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[380] marriage by a licentious connection with an
chap. XVI.} 1760.
opera girl, ‘Lord Halifax is earnest for bishops in America,’ and he hoped for success in that ‘great point, when it should please God to bless them with a peace.’ The opinions of Ellis, the governor of Georgia, who had represented the want of ‘a small military force’ to keep the Assembly from encroachments; of Lyttleton, who, from South Carolina, had sent word that the root of all the difficulties of the king's servants lay ‘in having no standing revenue,’ were kept in mind. ‘It has been hinted to me,’ said the secretary of Maryland, ‘that, at the peace, acts of parliament will be moved for amendment of government and a standing force in America, and that the colonies, for whose protection the force will be established, must bear at least the greatest share of charge. This,’ wrote Calvert, in January, 1760,1 ‘will occasion a tax;’ and he made preparations to give the Board of Trade his answer to their propositions on the safest modes of raising a revenue in America by act of parliament.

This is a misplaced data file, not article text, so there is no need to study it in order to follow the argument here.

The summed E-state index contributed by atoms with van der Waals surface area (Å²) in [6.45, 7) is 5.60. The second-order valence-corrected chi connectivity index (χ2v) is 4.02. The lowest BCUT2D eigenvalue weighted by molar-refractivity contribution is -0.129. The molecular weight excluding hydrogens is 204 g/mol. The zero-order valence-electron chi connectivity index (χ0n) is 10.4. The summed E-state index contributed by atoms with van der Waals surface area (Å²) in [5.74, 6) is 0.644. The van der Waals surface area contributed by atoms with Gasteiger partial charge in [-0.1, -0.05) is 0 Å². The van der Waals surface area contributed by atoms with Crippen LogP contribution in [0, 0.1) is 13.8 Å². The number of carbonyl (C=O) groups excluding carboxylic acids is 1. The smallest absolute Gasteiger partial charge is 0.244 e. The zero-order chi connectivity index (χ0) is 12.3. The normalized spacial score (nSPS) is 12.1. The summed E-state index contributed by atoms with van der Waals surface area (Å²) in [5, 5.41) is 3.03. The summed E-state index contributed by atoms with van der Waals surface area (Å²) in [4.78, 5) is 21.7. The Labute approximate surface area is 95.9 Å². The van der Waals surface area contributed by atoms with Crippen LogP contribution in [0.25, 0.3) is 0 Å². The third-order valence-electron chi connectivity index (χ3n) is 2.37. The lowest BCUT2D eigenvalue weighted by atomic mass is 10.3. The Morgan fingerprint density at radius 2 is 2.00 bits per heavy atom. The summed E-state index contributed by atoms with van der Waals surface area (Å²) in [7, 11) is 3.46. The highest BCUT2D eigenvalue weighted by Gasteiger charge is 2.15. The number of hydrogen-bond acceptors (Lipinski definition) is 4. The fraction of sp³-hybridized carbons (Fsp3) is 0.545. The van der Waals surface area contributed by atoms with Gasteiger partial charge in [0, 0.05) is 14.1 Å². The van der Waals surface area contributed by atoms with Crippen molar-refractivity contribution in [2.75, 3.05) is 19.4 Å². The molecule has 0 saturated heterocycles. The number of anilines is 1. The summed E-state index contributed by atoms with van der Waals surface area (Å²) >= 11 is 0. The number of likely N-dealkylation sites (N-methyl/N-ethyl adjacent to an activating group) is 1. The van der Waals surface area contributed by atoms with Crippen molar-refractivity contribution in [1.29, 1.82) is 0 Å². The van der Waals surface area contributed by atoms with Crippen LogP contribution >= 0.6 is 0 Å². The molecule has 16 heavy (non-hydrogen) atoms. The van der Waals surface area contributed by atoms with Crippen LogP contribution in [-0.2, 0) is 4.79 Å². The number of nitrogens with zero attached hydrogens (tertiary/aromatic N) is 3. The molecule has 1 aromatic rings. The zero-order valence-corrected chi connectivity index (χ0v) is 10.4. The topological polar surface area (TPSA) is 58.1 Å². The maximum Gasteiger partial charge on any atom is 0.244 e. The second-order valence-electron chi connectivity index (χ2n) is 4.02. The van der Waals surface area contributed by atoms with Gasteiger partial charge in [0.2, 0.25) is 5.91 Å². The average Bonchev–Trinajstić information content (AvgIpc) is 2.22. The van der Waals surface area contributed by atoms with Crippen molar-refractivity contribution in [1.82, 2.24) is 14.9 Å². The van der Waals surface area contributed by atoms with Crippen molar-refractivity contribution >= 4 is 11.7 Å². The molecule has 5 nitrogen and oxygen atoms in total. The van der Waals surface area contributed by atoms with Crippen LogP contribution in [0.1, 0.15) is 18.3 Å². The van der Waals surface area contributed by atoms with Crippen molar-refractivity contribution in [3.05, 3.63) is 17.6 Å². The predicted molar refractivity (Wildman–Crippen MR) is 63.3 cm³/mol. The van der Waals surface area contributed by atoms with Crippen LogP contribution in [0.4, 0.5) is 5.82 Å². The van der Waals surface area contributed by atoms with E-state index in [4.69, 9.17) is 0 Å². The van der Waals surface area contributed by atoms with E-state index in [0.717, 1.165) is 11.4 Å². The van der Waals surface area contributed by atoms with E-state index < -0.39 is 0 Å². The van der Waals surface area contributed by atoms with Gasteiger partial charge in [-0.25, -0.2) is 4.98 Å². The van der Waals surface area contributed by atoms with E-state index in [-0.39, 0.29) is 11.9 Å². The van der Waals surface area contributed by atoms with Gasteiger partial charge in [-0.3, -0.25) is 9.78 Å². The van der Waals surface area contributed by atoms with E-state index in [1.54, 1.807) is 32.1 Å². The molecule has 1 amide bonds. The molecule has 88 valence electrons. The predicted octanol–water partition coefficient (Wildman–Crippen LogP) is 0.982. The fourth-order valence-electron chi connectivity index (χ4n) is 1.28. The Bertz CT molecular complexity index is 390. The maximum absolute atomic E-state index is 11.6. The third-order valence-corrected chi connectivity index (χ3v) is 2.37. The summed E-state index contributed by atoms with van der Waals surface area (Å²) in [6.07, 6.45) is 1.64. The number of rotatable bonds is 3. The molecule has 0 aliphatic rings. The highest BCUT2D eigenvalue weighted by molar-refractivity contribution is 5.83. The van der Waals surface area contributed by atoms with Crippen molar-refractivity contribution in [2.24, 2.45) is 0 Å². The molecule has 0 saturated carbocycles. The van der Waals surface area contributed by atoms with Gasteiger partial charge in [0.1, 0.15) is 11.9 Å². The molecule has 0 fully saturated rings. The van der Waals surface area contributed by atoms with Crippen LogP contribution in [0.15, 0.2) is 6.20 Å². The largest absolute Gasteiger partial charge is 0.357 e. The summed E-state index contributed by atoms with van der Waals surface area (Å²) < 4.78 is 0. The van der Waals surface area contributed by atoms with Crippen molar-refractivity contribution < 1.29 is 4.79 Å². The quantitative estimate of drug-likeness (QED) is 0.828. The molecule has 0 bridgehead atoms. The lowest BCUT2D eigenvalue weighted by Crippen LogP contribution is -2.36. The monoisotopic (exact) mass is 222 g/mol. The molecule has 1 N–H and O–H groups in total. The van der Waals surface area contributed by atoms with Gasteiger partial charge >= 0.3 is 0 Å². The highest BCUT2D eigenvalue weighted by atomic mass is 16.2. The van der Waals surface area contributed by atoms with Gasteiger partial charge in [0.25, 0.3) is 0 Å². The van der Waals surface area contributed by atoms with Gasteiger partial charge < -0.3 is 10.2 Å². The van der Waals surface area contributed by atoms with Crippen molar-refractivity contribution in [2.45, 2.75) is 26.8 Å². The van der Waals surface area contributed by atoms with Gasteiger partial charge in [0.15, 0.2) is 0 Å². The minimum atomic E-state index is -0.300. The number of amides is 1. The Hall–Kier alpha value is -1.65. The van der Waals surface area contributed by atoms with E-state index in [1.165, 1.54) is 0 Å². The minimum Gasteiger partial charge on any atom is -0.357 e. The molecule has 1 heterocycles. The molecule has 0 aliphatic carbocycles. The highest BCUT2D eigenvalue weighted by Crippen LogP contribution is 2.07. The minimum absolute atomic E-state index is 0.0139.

‘For all what you Americans say of your loyalty,’ observed Pratt, the attorney-general, better known in America as Lord Camden, to Franklin, ‘and notwithstanding your boasted affection, you will one day set up for independence.’ ‘No such idea,’ replied Franklin, sincerely, ‘is entertained by the Americans, or ever will be, unless you grossly abuse them.’ ‘Very true,’ rejoined Pratt; ‘that I see will happen, and will produce the event.’2

Peace with foreign states was to bring for America an alteration of charters, a new system of administration,

1 Calvert to H. Sharpe, Janunary, 1760

2 Quincy's Life of Quincy. 269.

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